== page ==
Some of the students were touched and came to comfort me. It was a sad day for me. I thought I was perhaps the only person in this world to have a physical disability (the result of polio) and to stutter. If by magic, someone could treat only one of my two handicaps I would not hesitate to choose stuttering. Although my physical disability prevents me from walking easily, it has never been a cause of humiliation for me. However, physical disabilities seem to attract the attention of more people than stuttering.

In my 6th year at the University I had to read a summary of my thesis in front of a board of examiners and the public. Because of my previous experience I was very afraid. I thought It would be shameful for me to earn the title of "doctor" without being able to speak and read fluently in the presence of several persons.

First I asked the director of my thesis if it was possible for me to not do the oral presentation. His reply was no. I had no another choice. I had to face this situation.

Two weeks before the presentation, while my friends worried about the questions that the board examiners would ask them, I was worried about my presentation.

I noticed that some journalists and elected officials have a good manner of speaking. I tape recorded the speech of some journalists and even the voice of French president ( Jacques Chirac ) from a French radio broadcast. I studied their manner of reading, their pauses, intonations etc ...Then I began to practice. I began by reading several times, under a tree, in front of my friend. I tape recorded my voice and studied it. The first day I was very disappointed, but three days later I was fluent in front of my friend.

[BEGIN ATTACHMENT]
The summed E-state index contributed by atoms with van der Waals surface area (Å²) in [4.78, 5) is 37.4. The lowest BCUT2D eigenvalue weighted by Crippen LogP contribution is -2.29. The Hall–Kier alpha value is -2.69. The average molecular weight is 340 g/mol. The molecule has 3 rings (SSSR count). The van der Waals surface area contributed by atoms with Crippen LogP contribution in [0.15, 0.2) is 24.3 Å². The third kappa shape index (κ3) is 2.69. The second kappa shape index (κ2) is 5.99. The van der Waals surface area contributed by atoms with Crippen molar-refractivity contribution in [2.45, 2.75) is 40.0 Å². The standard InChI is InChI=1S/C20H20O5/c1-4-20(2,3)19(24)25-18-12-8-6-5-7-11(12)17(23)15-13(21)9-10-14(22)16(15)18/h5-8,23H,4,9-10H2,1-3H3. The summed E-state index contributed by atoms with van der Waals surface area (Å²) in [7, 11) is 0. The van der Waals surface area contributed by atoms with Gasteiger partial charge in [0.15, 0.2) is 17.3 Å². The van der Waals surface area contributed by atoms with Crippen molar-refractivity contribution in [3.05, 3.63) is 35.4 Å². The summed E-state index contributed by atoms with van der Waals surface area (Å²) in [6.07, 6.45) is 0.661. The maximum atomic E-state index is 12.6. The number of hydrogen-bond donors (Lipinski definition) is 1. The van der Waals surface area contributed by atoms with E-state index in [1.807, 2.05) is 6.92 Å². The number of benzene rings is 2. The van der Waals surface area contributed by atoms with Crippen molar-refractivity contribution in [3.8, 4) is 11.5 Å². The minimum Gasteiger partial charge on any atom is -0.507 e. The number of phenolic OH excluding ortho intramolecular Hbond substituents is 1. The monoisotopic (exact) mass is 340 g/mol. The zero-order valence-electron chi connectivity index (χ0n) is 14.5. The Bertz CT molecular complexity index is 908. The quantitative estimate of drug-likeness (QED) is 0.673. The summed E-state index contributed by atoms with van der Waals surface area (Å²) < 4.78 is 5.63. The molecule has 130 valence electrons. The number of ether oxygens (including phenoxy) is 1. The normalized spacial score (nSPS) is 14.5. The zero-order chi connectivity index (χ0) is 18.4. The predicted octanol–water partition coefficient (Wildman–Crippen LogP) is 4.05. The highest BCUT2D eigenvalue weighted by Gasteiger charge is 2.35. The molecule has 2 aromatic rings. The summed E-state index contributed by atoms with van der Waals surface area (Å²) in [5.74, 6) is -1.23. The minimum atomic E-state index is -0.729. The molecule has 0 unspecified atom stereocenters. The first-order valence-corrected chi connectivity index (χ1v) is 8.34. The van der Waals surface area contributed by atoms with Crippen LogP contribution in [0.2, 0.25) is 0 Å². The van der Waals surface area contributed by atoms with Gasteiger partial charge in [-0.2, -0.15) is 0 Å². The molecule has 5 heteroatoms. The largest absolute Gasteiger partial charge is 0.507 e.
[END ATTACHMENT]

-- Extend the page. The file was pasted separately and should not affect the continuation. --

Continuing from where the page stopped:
I asked my friend to bring another person that I didn't know. I read in front of both. The beginning was the same . I stuttered severely. But two days later I was fluent. We added 5 persons and the process was the same. After I became fluent in the presence of the 5 new comers, I transferred the practices to the amphitheater where I would do my presentation. I asked 10 others persons to join us.

My presentation was in 6 days. My first practices in the amphitheater were very disappointing. I almost gave up, but my friends encouraged me. Two days later my reading was fluent. I asked my professor to come and in front of him I read fluently. He was surprised and happy. On the day of my presentation, it went well. It was my first successful public speaking.

An ancient Chinese said " a journey of thousand miles begins with a single step ".

These are my steps. The important thing is not to never fall down but to get up again each times we fall. In a country such as mine where there is no professional help, the person who stutters must be courageous in order to face stuttering without people with specialized training in treating stuttering. As my dear friend Russ Hick said " a stutterer's middle name should be courage." We often face more challenges in a single day than other people face in month or year.

Later I discovered through the Internet, the wonderful work being done around the world in the field of stuttering. By joining this work in my country (I created our national stuttering association.), my speech is getting more and more fluent. Nowadays people are surprised by my progress. Additional information about the work in Burkina Faso is available on last year's ISAD conference at